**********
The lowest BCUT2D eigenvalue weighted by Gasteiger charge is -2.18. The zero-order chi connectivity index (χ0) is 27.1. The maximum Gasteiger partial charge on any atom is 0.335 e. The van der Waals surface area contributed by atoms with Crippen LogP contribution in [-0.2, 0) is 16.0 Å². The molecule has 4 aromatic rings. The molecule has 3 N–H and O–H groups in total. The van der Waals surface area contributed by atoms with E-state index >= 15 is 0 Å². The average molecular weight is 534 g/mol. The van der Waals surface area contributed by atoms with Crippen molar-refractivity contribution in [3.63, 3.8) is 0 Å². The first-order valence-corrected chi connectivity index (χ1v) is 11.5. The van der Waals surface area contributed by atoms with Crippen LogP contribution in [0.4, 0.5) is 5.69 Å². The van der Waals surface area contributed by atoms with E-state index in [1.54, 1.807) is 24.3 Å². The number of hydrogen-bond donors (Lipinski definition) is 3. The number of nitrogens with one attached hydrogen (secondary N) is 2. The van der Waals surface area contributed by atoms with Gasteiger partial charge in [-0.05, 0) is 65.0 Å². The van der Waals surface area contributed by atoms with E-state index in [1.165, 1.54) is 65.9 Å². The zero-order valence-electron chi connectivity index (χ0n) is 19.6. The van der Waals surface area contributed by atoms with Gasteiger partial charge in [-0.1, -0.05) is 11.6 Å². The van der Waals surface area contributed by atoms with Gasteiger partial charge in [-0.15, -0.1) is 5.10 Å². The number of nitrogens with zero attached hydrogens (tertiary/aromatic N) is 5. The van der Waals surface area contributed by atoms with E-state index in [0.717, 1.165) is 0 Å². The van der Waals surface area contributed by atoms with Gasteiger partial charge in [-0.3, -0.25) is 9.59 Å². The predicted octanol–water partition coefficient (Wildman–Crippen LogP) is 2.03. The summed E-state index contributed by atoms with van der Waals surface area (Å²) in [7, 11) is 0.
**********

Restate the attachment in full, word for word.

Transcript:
The lowest BCUT2D eigenvalue weighted by Gasteiger charge is -2.18. The zero-order chi connectivity index (χ0) is 27.1. The maximum Gasteiger partial charge on any atom is 0.335 e. The van der Waals surface area contributed by atoms with Crippen LogP contribution in [-0.2, 0) is 16.0 Å². The molecule has 4 aromatic rings. The molecule has 3 N–H and O–H groups in total. The van der Waals surface area contributed by atoms with E-state index >= 15 is 0 Å². The average molecular weight is 534 g/mol. The van der Waals surface area contributed by atoms with Crippen molar-refractivity contribution in [3.63, 3.8) is 0 Å². The first-order valence-corrected chi connectivity index (χ1v) is 11.5. The van der Waals surface area contributed by atoms with Crippen LogP contribution in [0.4, 0.5) is 5.69 Å². The van der Waals surface area contributed by atoms with E-state index in [1.54, 1.807) is 24.3 Å². The number of hydrogen-bond donors (Lipinski definition) is 3. The number of nitrogens with one attached hydrogen (secondary N) is 2. The van der Waals surface area contributed by atoms with Gasteiger partial charge in [-0.05, 0) is 65.0 Å². The van der Waals surface area contributed by atoms with E-state index in [1.165, 1.54) is 65.9 Å². The zero-order valence-electron chi connectivity index (χ0n) is 19.6. The van der Waals surface area contributed by atoms with Gasteiger partial charge in [-0.1, -0.05) is 11.6 Å². The van der Waals surface area contributed by atoms with Gasteiger partial charge in [-0.15, -0.1) is 5.10 Å². The number of nitrogens with zero attached hydrogens (tertiary/aromatic N) is 5. The van der Waals surface area contributed by atoms with E-state index in [0.717, 1.165) is 0 Å². The van der Waals surface area contributed by atoms with Gasteiger partial charge in [-0.3, -0.25) is 9.59 Å². The predicted octanol–water partition coefficient (Wildman–Crippen LogP) is 2.03. The summed E-state index contributed by atoms with van der Waals surface area (Å²) in [7, 11) is 0.